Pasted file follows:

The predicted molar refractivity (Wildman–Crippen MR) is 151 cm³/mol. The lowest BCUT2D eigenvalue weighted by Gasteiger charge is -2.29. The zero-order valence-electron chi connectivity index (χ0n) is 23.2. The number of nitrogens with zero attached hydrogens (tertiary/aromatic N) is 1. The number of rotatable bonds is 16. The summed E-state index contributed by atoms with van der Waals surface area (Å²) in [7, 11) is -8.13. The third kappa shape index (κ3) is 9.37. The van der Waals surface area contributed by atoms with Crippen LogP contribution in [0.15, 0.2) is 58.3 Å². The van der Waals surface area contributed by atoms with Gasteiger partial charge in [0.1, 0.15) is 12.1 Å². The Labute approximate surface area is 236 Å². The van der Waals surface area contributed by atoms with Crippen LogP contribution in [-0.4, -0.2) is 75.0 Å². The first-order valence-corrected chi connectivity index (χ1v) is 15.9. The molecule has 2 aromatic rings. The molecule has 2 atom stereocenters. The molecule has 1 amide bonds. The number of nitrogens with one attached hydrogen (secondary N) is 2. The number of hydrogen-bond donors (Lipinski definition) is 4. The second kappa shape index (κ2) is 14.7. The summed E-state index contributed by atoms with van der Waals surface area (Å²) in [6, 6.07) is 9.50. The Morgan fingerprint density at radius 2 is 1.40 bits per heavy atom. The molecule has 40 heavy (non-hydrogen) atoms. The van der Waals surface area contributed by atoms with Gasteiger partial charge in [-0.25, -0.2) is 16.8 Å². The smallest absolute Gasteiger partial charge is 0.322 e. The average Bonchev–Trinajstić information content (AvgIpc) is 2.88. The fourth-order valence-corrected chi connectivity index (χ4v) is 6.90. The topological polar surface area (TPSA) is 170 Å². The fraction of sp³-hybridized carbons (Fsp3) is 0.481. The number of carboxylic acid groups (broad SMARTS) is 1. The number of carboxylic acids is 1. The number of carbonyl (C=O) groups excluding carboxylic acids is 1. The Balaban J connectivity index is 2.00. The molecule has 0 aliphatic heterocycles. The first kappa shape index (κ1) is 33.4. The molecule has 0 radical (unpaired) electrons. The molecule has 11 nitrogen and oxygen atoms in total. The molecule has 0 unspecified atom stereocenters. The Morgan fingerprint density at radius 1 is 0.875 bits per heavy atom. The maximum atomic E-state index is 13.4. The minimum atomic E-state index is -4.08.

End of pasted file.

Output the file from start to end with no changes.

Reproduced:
The predicted molar refractivity (Wildman–Crippen MR) is 151 cm³/mol. The lowest BCUT2D eigenvalue weighted by Gasteiger charge is -2.29. The zero-order valence-electron chi connectivity index (χ0n) is 23.2. The number of nitrogens with zero attached hydrogens (tertiary/aromatic N) is 1. The number of rotatable bonds is 16. The summed E-state index contributed by atoms with van der Waals surface area (Å²) in [7, 11) is -8.13. The third kappa shape index (κ3) is 9.37. The van der Waals surface area contributed by atoms with Crippen LogP contribution in [0.15, 0.2) is 58.3 Å². The van der Waals surface area contributed by atoms with Gasteiger partial charge in [0.1, 0.15) is 12.1 Å². The Labute approximate surface area is 236 Å². The van der Waals surface area contributed by atoms with Crippen LogP contribution in [-0.4, -0.2) is 75.0 Å². The first-order valence-corrected chi connectivity index (χ1v) is 15.9. The molecule has 2 aromatic rings. The molecule has 2 atom stereocenters. The molecule has 1 amide bonds. The number of nitrogens with one attached hydrogen (secondary N) is 2. The number of hydrogen-bond donors (Lipinski definition) is 4. The second kappa shape index (κ2) is 14.7. The summed E-state index contributed by atoms with van der Waals surface area (Å²) in [6, 6.07) is 9.50. The Morgan fingerprint density at radius 2 is 1.40 bits per heavy atom. The molecule has 40 heavy (non-hydrogen) atoms. The van der Waals surface area contributed by atoms with Gasteiger partial charge in [-0.25, -0.2) is 16.8 Å². The smallest absolute Gasteiger partial charge is 0.322 e. The average Bonchev–Trinajstić information content (AvgIpc) is 2.88. The fourth-order valence-corrected chi connectivity index (χ4v) is 6.90. The topological polar surface area (TPSA) is 170 Å². The fraction of sp³-hybridized carbons (Fsp3) is 0.481. The number of carboxylic acid groups (broad SMARTS) is 1. The number of carboxylic acids is 1. The number of carbonyl (C=O) groups excluding carboxylic acids is 1. The Balaban J connectivity index is 2.00. The molecule has 0 aliphatic heterocycles. The first kappa shape index (κ1) is 33.4. The molecule has 0 radical (unpaired) electrons. The molecule has 11 nitrogen and oxygen atoms in total. The molecule has 0 unspecified atom stereocenters. The Morgan fingerprint density at radius 1 is 0.875 bits per heavy atom. The maximum atomic E-state index is 13.4. The minimum atomic E-state index is -4.08.